Autumn is almost upon us, it’s time to say goodbye to warm bright evenings and hello to a much fresher evening. With the change in the season, it’s coming up to that time of year to get the garden autumn-ready!
If you don’t know the best way to prep your patch for autumn, we know someone who does! Zack – our Head Kitchen Gardener at THE PIG-near Bath gives us his top 5 tips to prepare your garden for autumn weather.
There are plenty of crops that will be ready for harvest in the autumn months; Tomatoes, Chillies and Sweetcorn will all be coming to an end and ready to pick by the early months (September/October). Leeks and Salad crops will be available throughout as well as some Brassica crops such as Kale and Cavolo Nero. Winter Squash will be ready later in the season, they’ll need to be cured by leaving in a dry sunny spot such as a greenhouse to allow the skin to harden which will prolong their shelf life (for how long will depend on the variety). Apples will also be plentiful at this time of year! We have many Apple trees which means they need to be stored, we do this by wrapping the Apples individually in newspaper then laying them out in trays and storing them in a cool dark place.
By early autumn, the summer crops grown in greenhouses/polytunnels such as Tomatoes, Peppers and Aubergines will be coming to an end which means it’s time to pull them out and get the new crops in. We always grow Salads over the Autumn/Winter months, once the old crops are out, we lay down some manure to feed the Salads then start planting. We grow a good mix of leafy Salad crops such as Lettuce, Mustards, Mizuna and Chard. These will keep going until February when we replant the same again.
Mulching the herb garden in autumn is a good idea to help protect the roots from frost damage in the coming months. We use bark mulch, but straw or pine needles can also be used. It is best to apply the mulch around 3 inches deep around the plants and any bare soil in the plot, this will also help to protect against soil erosion. Avoid using mulches with a high nitrogen content at this time of year as it will encourage soft leafy growth that will become damaged in the winter months. Some herbs such as Lemon Verbena may need protecting in the coming months which can be done by covering with horticultural fleece.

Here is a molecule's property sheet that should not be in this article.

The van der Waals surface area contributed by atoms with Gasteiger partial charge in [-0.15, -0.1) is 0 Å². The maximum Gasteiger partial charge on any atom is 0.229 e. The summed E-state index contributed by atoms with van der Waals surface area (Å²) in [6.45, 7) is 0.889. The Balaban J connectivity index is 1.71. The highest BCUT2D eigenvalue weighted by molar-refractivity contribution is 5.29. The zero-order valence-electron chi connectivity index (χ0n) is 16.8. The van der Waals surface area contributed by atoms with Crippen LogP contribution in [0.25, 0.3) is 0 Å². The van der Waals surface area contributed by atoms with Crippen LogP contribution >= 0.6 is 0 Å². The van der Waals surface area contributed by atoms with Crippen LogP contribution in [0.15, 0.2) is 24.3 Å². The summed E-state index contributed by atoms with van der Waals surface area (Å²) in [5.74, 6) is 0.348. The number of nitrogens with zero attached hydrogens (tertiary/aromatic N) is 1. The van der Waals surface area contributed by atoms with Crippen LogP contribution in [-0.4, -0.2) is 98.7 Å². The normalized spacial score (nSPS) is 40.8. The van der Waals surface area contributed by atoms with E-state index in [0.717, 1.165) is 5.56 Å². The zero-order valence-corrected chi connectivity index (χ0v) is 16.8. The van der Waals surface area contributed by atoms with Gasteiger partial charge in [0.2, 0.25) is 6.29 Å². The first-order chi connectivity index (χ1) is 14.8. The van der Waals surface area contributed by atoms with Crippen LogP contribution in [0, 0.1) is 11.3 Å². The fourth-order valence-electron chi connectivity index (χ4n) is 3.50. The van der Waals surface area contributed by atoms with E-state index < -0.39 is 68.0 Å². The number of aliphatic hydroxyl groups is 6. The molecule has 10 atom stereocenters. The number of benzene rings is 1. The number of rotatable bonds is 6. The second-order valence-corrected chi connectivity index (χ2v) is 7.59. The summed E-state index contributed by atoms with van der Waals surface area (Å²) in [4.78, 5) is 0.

Soft fruit such as Gooseberries and Currants can pruned in late autumn, once the plants have dropped their leaves and have entered their dormant stage usually from November onwards. Pruning involves removing any dead, damaged, or diseased branches and shaping the bushes so that the centre of the plant is open to allow air and light to get through. New shoots should be pruned back to roughly a 3rd of their length and to an outward facing bud to keep the plants nice and compact. Blackcurrants fruit better one year old growth so remove more of the older growth, whereas the reds/whites do better on older wood so leave a few old branches. Summer Raspberries are also pruned now by removing this year’s branches that have fruited and then tying in the new growth to your frame ready for next year.
By late Autumn as the workload starts to ease it’s a good time to begin planning for next year and to look back at what went well, which varieties you liked, what problems may have arisen and what can be done differently next year to avoid these. We also use this time to create a planting/sowing plan for the year, this will be a spreadsheet which covers week by week plantings for each of the beds in the garden, this comes in very useful as a guide during the busier months and gives a good overview of the growing schedule as well as knowing how many plants/seeds you will need. It’s also a good time to get your seeds ordered so that you can get all the crops/varieties you wish ready to go for next year before they sell out!
We’d love to see how you’re getting your garden autumn-ready! If you’re trying out a few of Zack’s top tips, don’t forget to share your Kitchen Garden pics on social and don’t forget to tag @the_pig_hotels. Happy gardening!